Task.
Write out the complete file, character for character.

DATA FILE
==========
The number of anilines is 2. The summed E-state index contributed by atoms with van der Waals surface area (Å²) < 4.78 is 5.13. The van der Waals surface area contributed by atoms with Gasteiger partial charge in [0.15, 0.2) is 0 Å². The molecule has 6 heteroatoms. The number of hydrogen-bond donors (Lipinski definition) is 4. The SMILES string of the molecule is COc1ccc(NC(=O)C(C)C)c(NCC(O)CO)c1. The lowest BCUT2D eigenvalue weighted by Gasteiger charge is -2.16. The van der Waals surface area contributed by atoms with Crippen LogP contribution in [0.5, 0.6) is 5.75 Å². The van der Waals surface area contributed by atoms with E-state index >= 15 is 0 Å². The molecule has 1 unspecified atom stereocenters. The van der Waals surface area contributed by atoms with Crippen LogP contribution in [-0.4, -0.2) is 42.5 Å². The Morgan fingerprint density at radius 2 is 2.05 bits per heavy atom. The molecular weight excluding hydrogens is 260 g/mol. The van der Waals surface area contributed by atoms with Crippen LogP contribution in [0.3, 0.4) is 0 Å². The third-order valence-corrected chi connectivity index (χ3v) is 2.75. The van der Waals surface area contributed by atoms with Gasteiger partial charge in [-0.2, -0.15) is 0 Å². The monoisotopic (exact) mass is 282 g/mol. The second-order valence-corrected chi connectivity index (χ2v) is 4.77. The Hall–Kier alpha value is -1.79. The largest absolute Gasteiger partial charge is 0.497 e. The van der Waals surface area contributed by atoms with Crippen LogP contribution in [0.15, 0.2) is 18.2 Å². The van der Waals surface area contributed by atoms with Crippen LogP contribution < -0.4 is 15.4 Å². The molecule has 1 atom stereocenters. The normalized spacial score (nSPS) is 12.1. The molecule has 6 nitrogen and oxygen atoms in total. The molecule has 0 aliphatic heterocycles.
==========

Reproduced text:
The number of anilines is 2. The summed E-state index contributed by atoms with van der Waals surface area (Å²) < 4.78 is 5.13. The van der Waals surface area contributed by atoms with Gasteiger partial charge in [0.15, 0.2) is 0 Å². The molecule has 6 heteroatoms. The number of hydrogen-bond donors (Lipinski definition) is 4. The SMILES string of the molecule is COc1ccc(NC(=O)C(C)C)c(NCC(O)CO)c1. The lowest BCUT2D eigenvalue weighted by Gasteiger charge is -2.16. The van der Waals surface area contributed by atoms with Crippen LogP contribution in [0.5, 0.6) is 5.75 Å². The van der Waals surface area contributed by atoms with E-state index >= 15 is 0 Å². The molecule has 1 unspecified atom stereocenters. The van der Waals surface area contributed by atoms with Crippen LogP contribution in [-0.4, -0.2) is 42.5 Å². The Morgan fingerprint density at radius 2 is 2.05 bits per heavy atom. The molecular weight excluding hydrogens is 260 g/mol. The van der Waals surface area contributed by atoms with Crippen LogP contribution in [0.3, 0.4) is 0 Å². The third-order valence-corrected chi connectivity index (χ3v) is 2.75. The van der Waals surface area contributed by atoms with Gasteiger partial charge in [-0.2, -0.15) is 0 Å². The monoisotopic (exact) mass is 282 g/mol. The second-order valence-corrected chi connectivity index (χ2v) is 4.77. The Hall–Kier alpha value is -1.79. The largest absolute Gasteiger partial charge is 0.497 e. The van der Waals surface area contributed by atoms with Crippen LogP contribution in [0.15, 0.2) is 18.2 Å². The van der Waals surface area contributed by atoms with Crippen LogP contribution < -0.4 is 15.4 Å². The molecule has 1 atom stereocenters. The normalized spacial score (nSPS) is 12.1. The molecule has 6 nitrogen and oxygen atoms in total. The molecule has 0 aliphatic heterocycles.